Bacteria seem to get a bad rap. Sure, bad bacteria can be responsible for many sicknesses, but the right bacteria can also prevent many sicknesses. It’s the right balance of good and bad bacteria that keeps you in good health.
What? Bugs can be good for me? You bet!
To demonstrate, let’s talk about washing your hands. The Center for Disease Control and Prevention published an article about the importance in washing your hands and preventing disease. But what they didn’t mention is what to wash your hands with, except to use soap.
Since the 1990’s antibacterial soaps have become popular. What does antibacterial mean? It’s anything that destroys bacteria or suppresses their growth or their ability to reproduce (1).
What better way to make hand washing more effective than to add something that kills bacteria, right? That couldn’t be further from the truth. This article by Harvard University explains why the antibacterial soaps are not ideal, and why they are actually causing more disease. The only bacteria that survive after washing your hands with antibacterial soap are mutant bacteria, and with all the other good bacteria killed off, they can grow and multiply without anything to stop them. And let me give you a hint about mutant bacteria, they are not good for you.
Doesn’t that scare you a bit? Me too!
So let’s talk about inside your body.
Your mouth and your gut are full of trillions of bacteria–some good, and some bad. The friendly bacteria are important for good health and digestion. They destroy harmful bacteria and other microorganisms and produce vitamin K, folate and short-chain fatty acids (2). Antibiotics like penicillin became miracle cures for many diseases during World War II. But since they 1950’s there has been a concern about antibiotics being overused and bacteria becoming resistant to them. As with hand washing, antibiotics kill the good bacteria, giving the bad mutated bacteria free reign to grow without anything to stop them.While a balanced microbiome is related to health, an imbalanced microbiome or dysbiosis is related to many health problems both within the gastro-intestinal tract, such as diarrhea and inflammatory bowel disease, and outside the gastro-intestinal tract such as obesity and allergy (7).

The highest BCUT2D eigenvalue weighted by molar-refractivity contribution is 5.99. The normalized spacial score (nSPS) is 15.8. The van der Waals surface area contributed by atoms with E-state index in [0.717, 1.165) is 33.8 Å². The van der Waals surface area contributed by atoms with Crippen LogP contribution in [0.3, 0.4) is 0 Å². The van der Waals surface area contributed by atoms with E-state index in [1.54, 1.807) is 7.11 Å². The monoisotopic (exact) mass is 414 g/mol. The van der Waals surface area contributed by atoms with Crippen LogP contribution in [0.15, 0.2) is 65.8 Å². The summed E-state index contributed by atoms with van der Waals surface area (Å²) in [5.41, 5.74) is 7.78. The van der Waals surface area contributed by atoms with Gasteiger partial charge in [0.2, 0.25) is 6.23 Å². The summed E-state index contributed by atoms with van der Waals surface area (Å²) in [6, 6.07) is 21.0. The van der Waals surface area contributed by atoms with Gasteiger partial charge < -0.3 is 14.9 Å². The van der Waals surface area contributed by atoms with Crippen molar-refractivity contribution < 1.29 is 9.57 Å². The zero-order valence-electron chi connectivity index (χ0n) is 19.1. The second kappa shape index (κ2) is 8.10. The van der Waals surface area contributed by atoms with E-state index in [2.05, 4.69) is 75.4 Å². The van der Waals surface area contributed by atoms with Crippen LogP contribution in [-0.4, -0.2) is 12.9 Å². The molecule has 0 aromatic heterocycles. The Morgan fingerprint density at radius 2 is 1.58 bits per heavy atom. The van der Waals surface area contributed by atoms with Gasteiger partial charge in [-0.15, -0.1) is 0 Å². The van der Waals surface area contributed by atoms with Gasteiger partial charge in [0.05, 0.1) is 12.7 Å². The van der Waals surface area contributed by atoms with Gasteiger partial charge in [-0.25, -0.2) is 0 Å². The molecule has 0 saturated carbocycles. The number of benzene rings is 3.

That’s where probiotics come in. Probiotics are live microorganisms that, when administered in adequate amounts, confer a health benefit on the host (6). They create a terrain favorable for the right bacteria to grow in the gut. The good and the bad bacteria compete for the same food source and space so anything that favors the good bacteria means they have a better chance to dominate. So if you are full of lots of bad bacteria, it’s going to take some work over the course of an extended period of time to make a difference. Continuously supplying the body with probiotics can help make that difference.
Where can you get probiotics? Well, you can get them from cultured foods…
Another source is supplements. A general guide for probiotic supplements is in the following document. A general rule of thumb is high quality manufacturing, proper storage (many need to be refrigerated), multiple strains, and body site specific bacteria. I will have more in depth information on this in the near future.
Probiotics are safe for use in otherwise healthy populations, but caution should be taken in specific patient groups. Risk factors for adverse events include immunosuppression, prematurity, critical illness, presence of structural heart disease, hospitalization, presence of a central venous catheter and the potential for translocation of probiotics across the bowel wall. (3) In other words, if your body’s immunity is low, you may want to stay away from a lot of probiotics because they will just make you more sick.
The potential application of probiotics includes prevention and treatment of various health conditions and diseases such as gastrointestinal infections, inflammatory bowel disease, lactose intolerance, allergies, urogenital infections, cystic fibrosis, various cancers, reduction of antibiotic side effects, in oral health such as prevention of dental caries, periodontal diseases and oral malodour. (4) Studies also suggest that oral bacteria and the inflammation associated with periodontitis — a severe form of gum disease — might play a role in some diseases. (5) Did you hear that? Treatment of periodontal disease? That’s why I use probiotics in periodontal therapy and have seen very positive results.
There’s more to come on the use of probiotics, so stay tuned. In the meantime here are some articles and studies about probiotics that you can look through:
Oral Health: A Window to Your Overall Health